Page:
2. Induce the release of gametes from 45 to 60 mature gametophytes by grouping the material together in a small volume of PES (to simulate low tide conditions) and incubating in the dark at 13 °C for four hours (follow the procedure described in Steps A2a-A2c above).
      3. Allow the gametes to germinate parthenogenetically to produce partheno-sporophytes under standard growth conditions: light intensity of 20 µM photons/m2/s, 12 h:12 h light:dark at 13 °C in 150-mm Petri dishes (Coelho et al., 2012b).
      4. Change the culture medium regularly (once every 2 weeks) until the partheno-sporophyte filaments produce upright filaments. When upright filaments are produced, remove individual partheno-sporophytes and culture separately. Note that cultures grown at high density will not produce unilocular sporangia. Plurilocular sporangia should develop after about 1 to 2 weeks and the unilocular sporangia appear about one week later.
      5. Alternatively, unilocular sporangia can be produced on cultured upright filaments, for example by transferring previously dissected upright filaments with unilocular sporangia that have released meio-spores back into culture. These filaments will adhere to the bottom of a 55-mm Petri dish and produce new upright filaments in a few days under standard culture conditions. The upright filaments will produce many unilocular sporangia after about one week. Cultivation of upright filaments results in the production of fewer (or no) plurilocular sporangia than cultivation of partheno-sporophytes (reducing the risk of contaminating meio-spore preparations with mito-spores). This method of producing unilocular sporangia is more rapid than cultivation of whole partheno-sporophytes.
    2. Bioassay of the diffusible factor by treatment of meio-spores
      1. Under a binocular microscope, dissect a piece of sporophyte upright filament that bears one or more unilocular sporangia using a sterile glass Pasteur pipette that has been broken to create a sharp, cutting point (Figure 3).


        Figure 3. Dissection of unilocular sporangia and meio-spore release. A. Ectocarpus partheno-sporophyte bearing unilocular sporangia. B. Dissection of a filament fragment bearing a unilocular sporangium (arrowhead) using a sterile Pasteur pipette. C. Cut filament fragment with unilocular sporangium (arrowhead). D. Drop of PES on a coverslip in a 55-mm Petri dish humidified with drops of PES at the periphery. E. Filament fragment bearing unilocular sporangium transferred to the drop of PES. The inset shows the filament fragment in the drop of PES. F. Unilocular sporangium before meio-spore release. G. Unilocular sporangium after meio-spore release. Scale bars: 1 mm (A), 500 µm (B, C), 1 cm (D), 2.5 mm (E), 400 µm (E inset), 20 µm (F, G).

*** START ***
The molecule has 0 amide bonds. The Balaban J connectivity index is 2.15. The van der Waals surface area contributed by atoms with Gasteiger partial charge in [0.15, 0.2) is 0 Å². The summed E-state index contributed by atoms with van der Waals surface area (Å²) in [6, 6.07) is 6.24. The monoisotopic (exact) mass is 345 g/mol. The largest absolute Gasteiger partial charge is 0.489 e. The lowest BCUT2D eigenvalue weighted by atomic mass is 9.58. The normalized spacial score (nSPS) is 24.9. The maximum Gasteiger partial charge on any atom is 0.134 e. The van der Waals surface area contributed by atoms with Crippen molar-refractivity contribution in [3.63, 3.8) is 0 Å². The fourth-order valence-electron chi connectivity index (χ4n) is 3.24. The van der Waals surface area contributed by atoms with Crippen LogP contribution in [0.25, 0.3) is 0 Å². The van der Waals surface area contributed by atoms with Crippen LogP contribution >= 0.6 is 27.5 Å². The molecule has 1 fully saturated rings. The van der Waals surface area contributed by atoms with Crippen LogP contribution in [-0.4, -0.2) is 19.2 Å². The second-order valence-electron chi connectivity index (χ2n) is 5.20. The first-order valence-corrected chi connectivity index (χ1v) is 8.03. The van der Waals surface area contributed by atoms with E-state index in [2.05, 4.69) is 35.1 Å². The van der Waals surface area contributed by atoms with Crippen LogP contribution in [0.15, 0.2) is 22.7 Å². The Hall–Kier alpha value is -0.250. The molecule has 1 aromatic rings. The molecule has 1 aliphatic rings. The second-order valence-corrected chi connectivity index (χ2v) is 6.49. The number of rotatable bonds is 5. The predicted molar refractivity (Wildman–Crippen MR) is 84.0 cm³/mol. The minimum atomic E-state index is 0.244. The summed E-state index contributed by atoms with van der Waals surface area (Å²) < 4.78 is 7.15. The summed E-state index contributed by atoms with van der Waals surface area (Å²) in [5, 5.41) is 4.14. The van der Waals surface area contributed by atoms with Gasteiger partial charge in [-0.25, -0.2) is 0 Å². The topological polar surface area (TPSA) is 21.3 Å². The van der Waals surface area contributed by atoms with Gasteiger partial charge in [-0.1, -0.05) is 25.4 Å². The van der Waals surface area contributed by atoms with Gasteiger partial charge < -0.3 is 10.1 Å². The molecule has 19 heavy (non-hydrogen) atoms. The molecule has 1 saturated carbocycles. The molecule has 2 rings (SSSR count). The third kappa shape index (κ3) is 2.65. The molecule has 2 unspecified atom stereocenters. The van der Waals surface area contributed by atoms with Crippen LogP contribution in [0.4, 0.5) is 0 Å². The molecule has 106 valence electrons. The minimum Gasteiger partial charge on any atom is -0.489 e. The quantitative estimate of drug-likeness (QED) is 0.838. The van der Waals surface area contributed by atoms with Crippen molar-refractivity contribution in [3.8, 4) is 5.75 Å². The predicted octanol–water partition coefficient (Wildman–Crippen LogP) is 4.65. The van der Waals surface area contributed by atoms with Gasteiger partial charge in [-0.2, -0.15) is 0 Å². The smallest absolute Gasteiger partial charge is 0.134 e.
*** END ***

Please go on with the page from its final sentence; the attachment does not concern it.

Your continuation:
2. Wash the fragment twice in PES by transferring sequentially to two 55-mm Petri dishes, each containing 10 ml of PES (to ensure that there is no carry-over of possible contaminating mito-spores), then transfer into a drop of 300 µl of SCM (Figure 2) on a coverslip. The coverslip should be fixed to the bottom of the Petri dish by placing it on a drop of 10 µl of PES. Place three drops of PES around the edge of the Petri dish to keep the chamber moist and seal the Petri dish with parafilm. Note that the SCM can be replaced by any other seawater-based sample that you would like to test for diffusible factor activity.
      3. In parallel, transfer unilocular sporangia to drops of PES, using the same set-up, as negative controls (i.e., incubation in seawater that does not contain any active factors).
      4. Place the unilocular sporangia in strong light conditions (30 µM photons/m2/s) overnight to induce release of the meio-spores (100-200 meio-spores per unilocular sporangium) directly into the 300 µl drop of test or control solution. Release of the meio-spores from the unilocular sporangia should take less than 48 h. Discard any plates in which release has not occurred within this time frame.
      5. After meio-spore release, remove the piece of upright filament with forceps.
      6. After 72 h, gently add 10 ml of PES to the Petri dish. The meio-spore-derived germlings will be weakly attached to the coverslip at this stage and the added medium assures that they grow under optimal conditions.